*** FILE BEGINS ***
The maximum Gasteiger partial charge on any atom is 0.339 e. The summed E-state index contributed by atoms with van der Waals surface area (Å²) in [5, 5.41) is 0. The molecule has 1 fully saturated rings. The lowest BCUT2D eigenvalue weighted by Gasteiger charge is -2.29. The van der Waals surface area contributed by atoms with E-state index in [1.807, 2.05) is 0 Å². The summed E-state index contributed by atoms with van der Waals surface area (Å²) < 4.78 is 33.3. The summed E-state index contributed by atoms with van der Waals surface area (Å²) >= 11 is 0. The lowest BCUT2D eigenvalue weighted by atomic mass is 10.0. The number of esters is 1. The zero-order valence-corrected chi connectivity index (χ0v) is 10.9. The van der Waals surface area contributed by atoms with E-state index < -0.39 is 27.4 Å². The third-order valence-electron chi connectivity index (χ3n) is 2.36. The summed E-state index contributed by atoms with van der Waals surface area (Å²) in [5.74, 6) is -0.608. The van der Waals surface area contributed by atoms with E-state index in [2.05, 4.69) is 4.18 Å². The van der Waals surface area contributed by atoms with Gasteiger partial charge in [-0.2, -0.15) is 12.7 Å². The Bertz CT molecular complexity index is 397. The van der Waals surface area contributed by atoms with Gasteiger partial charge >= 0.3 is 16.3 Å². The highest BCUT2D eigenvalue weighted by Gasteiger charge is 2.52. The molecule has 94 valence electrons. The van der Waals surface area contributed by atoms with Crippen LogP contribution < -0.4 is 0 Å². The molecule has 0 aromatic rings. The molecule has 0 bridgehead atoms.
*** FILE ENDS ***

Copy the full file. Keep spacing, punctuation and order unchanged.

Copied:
The maximum Gasteiger partial charge on any atom is 0.339 e. The summed E-state index contributed by atoms with van der Waals surface area (Å²) in [5, 5.41) is 0. The molecule has 1 fully saturated rings. The lowest BCUT2D eigenvalue weighted by Gasteiger charge is -2.29. The van der Waals surface area contributed by atoms with E-state index in [1.807, 2.05) is 0 Å². The summed E-state index contributed by atoms with van der Waals surface area (Å²) < 4.78 is 33.3. The summed E-state index contributed by atoms with van der Waals surface area (Å²) >= 11 is 0. The lowest BCUT2D eigenvalue weighted by atomic mass is 10.0. The number of esters is 1. The zero-order valence-corrected chi connectivity index (χ0v) is 10.9. The van der Waals surface area contributed by atoms with E-state index < -0.39 is 27.4 Å². The third-order valence-electron chi connectivity index (χ3n) is 2.36. The summed E-state index contributed by atoms with van der Waals surface area (Å²) in [5.74, 6) is -0.608. The van der Waals surface area contributed by atoms with E-state index in [2.05, 4.69) is 4.18 Å². The van der Waals surface area contributed by atoms with Gasteiger partial charge in [-0.2, -0.15) is 12.7 Å². The Bertz CT molecular complexity index is 397. The van der Waals surface area contributed by atoms with Gasteiger partial charge >= 0.3 is 16.3 Å². The highest BCUT2D eigenvalue weighted by Gasteiger charge is 2.52. The molecule has 94 valence electrons. The van der Waals surface area contributed by atoms with Crippen LogP contribution < -0.4 is 0 Å². The molecule has 0 aromatic rings. The molecule has 0 bridgehead atoms.